UKC

Plas Y Brenin Navigation Courses pyb

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 fossilshins 21 Jul 2021

Is pyb good?

Are the courses good?

Seems very expensive?

Anyone have recent experience?

Seen recent reviews complaining about student:staff ratio

 profitofdoom 21 Jul 2021
In reply to fossilshins:

> Is pyb good? > Are the courses good? > Seems very expensive? > Anyone have recent experience?

> Seen recent reviews complaining about student:staff ratio

New user, registered today, complaining about Plas y Brenin courses? I'm sorry but do you realise that doesn't look good, and raises suspicions?

In any case please provide a reliable reference / link for the "recent reviews complaining about student:staff ratio" which you mention. Thank you very much

In reply to fossilshins:

I've been on three two-day climbing courses in the last couple of years: learn to lead, lead climber developer, and performance climbing.  All three were well taught, with a ratio of one instructor to two students.  I learnt a lot, gained a lot of confidence, and had fun.  The instructors were very knowledgeable and were able to tailor the courses to the abilities of the students, even when students were of different abilities.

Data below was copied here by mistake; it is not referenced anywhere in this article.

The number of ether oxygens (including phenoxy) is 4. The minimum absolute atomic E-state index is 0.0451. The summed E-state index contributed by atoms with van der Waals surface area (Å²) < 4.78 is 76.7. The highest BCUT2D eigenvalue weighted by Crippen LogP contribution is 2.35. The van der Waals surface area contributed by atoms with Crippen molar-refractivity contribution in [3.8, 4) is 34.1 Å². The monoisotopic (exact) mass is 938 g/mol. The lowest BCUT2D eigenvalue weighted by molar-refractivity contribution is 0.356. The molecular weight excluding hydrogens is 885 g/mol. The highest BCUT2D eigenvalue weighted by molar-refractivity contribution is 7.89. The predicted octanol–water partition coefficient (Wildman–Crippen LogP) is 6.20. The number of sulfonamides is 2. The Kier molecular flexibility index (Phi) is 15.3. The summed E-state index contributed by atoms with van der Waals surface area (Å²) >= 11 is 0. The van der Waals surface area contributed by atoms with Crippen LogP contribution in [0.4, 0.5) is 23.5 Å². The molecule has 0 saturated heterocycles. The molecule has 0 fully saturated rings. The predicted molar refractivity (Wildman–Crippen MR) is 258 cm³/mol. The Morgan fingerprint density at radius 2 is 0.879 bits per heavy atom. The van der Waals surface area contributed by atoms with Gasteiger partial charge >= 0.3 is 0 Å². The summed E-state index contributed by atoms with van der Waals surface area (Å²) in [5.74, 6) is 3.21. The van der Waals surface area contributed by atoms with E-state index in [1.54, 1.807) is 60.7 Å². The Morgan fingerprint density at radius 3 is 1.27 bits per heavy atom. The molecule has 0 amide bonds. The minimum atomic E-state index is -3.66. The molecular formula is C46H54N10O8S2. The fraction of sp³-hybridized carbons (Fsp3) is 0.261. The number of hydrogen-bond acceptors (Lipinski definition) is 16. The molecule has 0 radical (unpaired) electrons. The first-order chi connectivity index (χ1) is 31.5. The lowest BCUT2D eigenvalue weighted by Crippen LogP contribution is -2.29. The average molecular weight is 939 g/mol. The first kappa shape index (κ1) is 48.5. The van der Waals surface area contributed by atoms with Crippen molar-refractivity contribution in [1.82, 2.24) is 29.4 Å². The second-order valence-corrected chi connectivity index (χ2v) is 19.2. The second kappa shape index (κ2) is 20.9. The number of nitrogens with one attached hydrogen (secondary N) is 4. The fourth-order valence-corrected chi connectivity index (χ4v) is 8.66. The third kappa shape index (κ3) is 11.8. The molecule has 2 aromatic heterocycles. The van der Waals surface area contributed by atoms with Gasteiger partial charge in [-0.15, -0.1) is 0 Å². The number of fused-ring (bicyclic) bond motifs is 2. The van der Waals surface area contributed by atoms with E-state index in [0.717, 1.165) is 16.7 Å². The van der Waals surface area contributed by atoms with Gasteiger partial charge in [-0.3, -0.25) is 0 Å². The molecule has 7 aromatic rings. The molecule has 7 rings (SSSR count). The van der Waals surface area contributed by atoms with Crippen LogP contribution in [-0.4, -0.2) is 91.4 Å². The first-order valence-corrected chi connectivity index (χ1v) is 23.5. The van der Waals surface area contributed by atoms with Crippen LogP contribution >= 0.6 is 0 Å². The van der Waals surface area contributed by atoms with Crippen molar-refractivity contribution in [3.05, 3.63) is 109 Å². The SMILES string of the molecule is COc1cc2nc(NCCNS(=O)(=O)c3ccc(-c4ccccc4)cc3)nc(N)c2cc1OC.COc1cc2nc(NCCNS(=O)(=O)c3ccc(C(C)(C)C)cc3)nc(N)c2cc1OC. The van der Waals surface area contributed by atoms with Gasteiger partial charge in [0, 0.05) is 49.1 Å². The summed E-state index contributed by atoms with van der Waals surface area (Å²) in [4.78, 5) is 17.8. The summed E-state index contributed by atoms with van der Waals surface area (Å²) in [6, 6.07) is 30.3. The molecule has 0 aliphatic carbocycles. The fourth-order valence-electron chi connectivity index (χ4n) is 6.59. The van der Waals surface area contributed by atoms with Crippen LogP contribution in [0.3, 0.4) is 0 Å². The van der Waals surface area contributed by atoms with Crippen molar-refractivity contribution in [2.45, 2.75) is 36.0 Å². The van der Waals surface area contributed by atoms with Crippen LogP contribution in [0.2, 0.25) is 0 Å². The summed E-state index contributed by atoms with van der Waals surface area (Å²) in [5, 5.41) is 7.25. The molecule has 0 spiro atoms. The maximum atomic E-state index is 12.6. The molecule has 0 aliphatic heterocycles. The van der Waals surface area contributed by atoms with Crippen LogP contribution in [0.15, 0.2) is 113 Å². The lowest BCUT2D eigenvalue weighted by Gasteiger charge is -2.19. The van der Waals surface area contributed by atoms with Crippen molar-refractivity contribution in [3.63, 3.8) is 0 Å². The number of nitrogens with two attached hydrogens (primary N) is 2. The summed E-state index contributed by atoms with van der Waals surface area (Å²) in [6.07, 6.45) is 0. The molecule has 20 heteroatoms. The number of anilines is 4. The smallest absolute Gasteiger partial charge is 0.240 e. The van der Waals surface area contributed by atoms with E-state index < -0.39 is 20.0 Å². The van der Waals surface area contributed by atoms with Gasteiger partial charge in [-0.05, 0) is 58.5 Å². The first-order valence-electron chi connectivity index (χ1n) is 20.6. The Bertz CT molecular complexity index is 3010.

While ~£500 for a couple of days is quite a lot of money, for what you get, I think it's a fair price, and seems comparable to other providers.

 SiWood 21 Jul 2021
In reply to fossilshins:

most of multiday courses are residential including meals so cost looks OK. Student staff ratio looks fine to me for navigational courses (1:6), quite appropriate to the activity.

In reply to fossilshins:

Which aspects of navigation are you looking to improve?

 fossilshins 21 Jul 2021
In reply to profitofdoom:

Saw on Trust Pilot, Google review.

Not trustworthy sources.

Hence asking experienced hillwalking online community!